Over the last handful of years, Miami Beach officials have pushed plans to blanket South Beach — South Florida's top tourist destination — with a gigantic array of security cameras and police-monitored license plate readers. Civil liberty advocates have repeatedly warned that the city appears to be creating a gigantic and potentially unnecessary surveillance network that could infringe on people's basic right to move around without being tracked at all times.
Now Wynwood, the Magic City's second-largest tourist epicenter, appears to be following suit. According to Miami City Commission documents, the Wynwood Business Improvement District (BID) — a group of local officials who approve neighborhood changes — plans to donate $181,034.37 to the Miami Police Department. If the city signs off on the deal, MPD will use that money to buy 48 new surveillance cameras and two new license plate readers to track drivers who pass through the area.
"The acceptance of this donation will be beneficial... to curtail or prevent crime in the Wynwood Business Improvement District, such as robberies, assaults, burglaries and other related offenses, which will increase public safety and the quality of life for the residents, businesses, and visitors of the City of Miami," the documents state. The commission will consider the proposal at its next meeting on July 11.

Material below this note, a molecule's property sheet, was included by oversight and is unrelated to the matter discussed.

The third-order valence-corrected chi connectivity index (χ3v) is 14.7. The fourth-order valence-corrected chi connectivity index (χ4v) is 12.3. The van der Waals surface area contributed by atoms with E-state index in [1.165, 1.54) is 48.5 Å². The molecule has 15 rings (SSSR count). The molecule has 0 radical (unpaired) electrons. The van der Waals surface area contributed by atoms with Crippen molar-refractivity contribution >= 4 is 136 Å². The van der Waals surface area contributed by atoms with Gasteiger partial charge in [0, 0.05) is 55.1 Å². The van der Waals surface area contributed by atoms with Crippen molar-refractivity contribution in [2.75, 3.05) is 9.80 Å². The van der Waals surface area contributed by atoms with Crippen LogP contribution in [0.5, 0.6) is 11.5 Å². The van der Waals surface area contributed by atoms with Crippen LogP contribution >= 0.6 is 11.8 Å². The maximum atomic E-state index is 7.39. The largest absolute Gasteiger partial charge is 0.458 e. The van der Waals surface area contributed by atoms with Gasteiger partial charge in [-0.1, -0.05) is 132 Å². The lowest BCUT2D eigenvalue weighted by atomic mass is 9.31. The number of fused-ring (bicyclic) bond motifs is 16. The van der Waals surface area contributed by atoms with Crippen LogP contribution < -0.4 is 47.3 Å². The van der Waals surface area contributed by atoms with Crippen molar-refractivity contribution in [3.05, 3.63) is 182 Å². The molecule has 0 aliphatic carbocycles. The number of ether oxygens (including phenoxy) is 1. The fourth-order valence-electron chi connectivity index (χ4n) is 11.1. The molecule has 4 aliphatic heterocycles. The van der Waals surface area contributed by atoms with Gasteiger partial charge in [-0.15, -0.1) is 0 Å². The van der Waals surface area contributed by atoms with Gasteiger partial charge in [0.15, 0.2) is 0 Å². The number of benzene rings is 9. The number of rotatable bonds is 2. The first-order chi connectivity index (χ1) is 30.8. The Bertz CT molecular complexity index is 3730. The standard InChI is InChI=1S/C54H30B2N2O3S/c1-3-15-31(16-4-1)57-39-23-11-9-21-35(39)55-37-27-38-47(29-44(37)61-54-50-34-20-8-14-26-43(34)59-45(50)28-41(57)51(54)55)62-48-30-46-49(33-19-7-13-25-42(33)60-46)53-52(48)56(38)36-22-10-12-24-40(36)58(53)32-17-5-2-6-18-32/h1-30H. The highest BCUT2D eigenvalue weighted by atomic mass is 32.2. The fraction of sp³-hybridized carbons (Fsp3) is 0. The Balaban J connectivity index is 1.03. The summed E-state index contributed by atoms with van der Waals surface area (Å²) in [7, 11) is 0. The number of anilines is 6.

The Wynwood BID oversees an arts district that is roughly 50 blocks in size, which means if the plan is approved, the police department will be placing an average of one security camera on nearly every block in Wynwood.
Certainly, there are reasons why police officers might want more cameras in the area. Wynwood has rapidly gentrified in recent years — at the start of the decade, the area mostly comprised small, independent galleries that had moved into the former warehouse district and traditionally Puerto Rican neighborhood. Fast-forward a decade, and Wynwood is now an international tourist zone where petty property crimes (thefts and car burglaries) are higher than city and state averages.
At the same time, privacy advocates warn that surveillance technology can easily be misused if the data is stored incorrectly, improperly secured, or not governed by strict internal rules. Miami Beach, for example, scans upward of ten million license plates per year, although the department says it deletes its stored data annually. But other supposedly secure systems have been breached in recent years: Last month, U.S. Customs and Border Protection said hackers had illegally downloaded a database of about 100,000 images of cars entering and exiting the United States that had been scanned using plate-reading devices. The database, which was stolen from a government contractor named Perceptics, was then uploaded to the dark web — Motherboard reported it was able to download thousands of images of drivers' cars, license plates, and even their faces.
Closer to home, local residents have expressed concern about what other contractors may be doing with the license plate data. Coral Gables is another city that uses a relatively large network of plate-reading devices — but its contractor, Vigilant Solutions, in some cases also shares plate information with U.S. Immigration and Customs Enforcement.
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